It’s Spring. The season when new life is celebrated, long-dormant plants start to blossom, and March Madness grabs hold of us like the intoxicating smell of daphne in bloom. Yes, my friends, it’s time to play. And like any well-meaning boss and reasonable citizen of society, I participated in the March Madness office pool and turned in my bracket even though I had absolutely no idea what I was doing. Or did I? I don’t follow college basketball but team rankings were provided on my bracket, which I assumed were created by experts squirreled away in the depths of one of our most illustrious institutions of higher learning.

Based upon that expert information, filling in my bracket seemed fairly simple – just pick the higher-ranked team and work my way in from there. I mean, come on! #3 Duke playing #14 Mercer? Isn’t that called a “bye?” I used logic based upon the facts that were presented to me. I confidently stuck my $5 in the pot.

And then the games began and strange things happened. Inexplicably, brackets were busted. Teams from nowhere were showing up with ranking-upsetting outcomes in mind. Upset after glorious upset occurred. How could this happen? And what does this have to do with leadership? A lot, actually.

Too often, leaders assume black-and-white facts and figures – simplistic formulas – are the answer to all their questions. Alas, humans – the very people who comprise our teams – tend not to operate so predictably or simplistically. Just as we could ask ourselves what we should have known about Dayton or Mercer, we could and should ask similar probing questions about our own teams.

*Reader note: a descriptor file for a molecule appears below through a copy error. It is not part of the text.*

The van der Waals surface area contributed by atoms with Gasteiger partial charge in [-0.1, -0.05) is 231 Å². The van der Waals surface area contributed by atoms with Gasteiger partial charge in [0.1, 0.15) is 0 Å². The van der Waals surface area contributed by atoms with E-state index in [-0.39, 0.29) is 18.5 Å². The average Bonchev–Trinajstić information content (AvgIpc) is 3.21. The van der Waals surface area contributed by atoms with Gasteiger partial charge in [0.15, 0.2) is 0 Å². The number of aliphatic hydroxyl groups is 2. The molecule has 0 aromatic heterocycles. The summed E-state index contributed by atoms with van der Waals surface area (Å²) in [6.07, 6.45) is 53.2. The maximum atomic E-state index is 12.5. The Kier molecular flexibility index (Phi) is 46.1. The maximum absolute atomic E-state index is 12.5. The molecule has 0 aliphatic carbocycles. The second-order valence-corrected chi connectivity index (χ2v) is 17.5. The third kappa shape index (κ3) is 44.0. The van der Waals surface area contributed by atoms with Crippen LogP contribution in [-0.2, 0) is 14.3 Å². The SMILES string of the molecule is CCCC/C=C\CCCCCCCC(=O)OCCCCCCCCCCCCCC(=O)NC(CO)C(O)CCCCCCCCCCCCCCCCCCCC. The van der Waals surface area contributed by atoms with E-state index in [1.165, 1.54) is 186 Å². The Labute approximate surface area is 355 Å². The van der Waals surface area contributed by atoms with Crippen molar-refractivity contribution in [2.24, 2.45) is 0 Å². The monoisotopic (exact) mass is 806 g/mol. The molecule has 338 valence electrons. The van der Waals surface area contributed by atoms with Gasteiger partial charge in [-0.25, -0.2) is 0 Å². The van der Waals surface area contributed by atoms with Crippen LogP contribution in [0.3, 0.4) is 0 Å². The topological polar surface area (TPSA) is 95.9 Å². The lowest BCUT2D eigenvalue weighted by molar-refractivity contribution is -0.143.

If I were to break it down into one tip that could have saved my $5 Tourney wager and may save your high-flying business plans this year, it would be this: Don’t assume anything!

We’ve all heard the ancient bromide: “When you assume, you make an ass out of you and me.” While this saying may be irritatingly predictable, it’s simply true more often than not. When we close off the conversation with others and lock ourselves up in our own thoughts and ponder limited information, scary things happen. One being that we draw conclusions that couldn’t be farther from the truth!

To understand how our teams are doing, we need to ask probing questions, and ask them often. Gallup’s latest “State of the American Workplace” survey notes that companies with higher engagement can experience up to 147% higher earnings than their less-fortunate counterparts. Connecting with your team has tangible benefits.

What questions should we ask? Start with these:

  • What can I do as a manager to better support you?
  • Where do you see opportunities for efficiency and productivity gains?
  • What ideas, big or small, will improve communication among the team?

Next time you’re in a 1:1 or a meeting with your team, ask how they’re doing. And I mean how they’re REALLY doing. Ask how you’re doing as their leader. Ask if there’s anything you should be aware of or a way in which you can support them better. If you sense an undercurrent or you feel something isn’t being said, invite that in. Let there be silence when you pose the questions and make sure your team is doing most of the talking. If you’re mouth is moving a lot, you’re probably defending. Remember, this is not about stroking your ego. This is about getting to the ground truth so you can base your strategies on reality, not fantasy. Which reminds me, when does fantasy football start?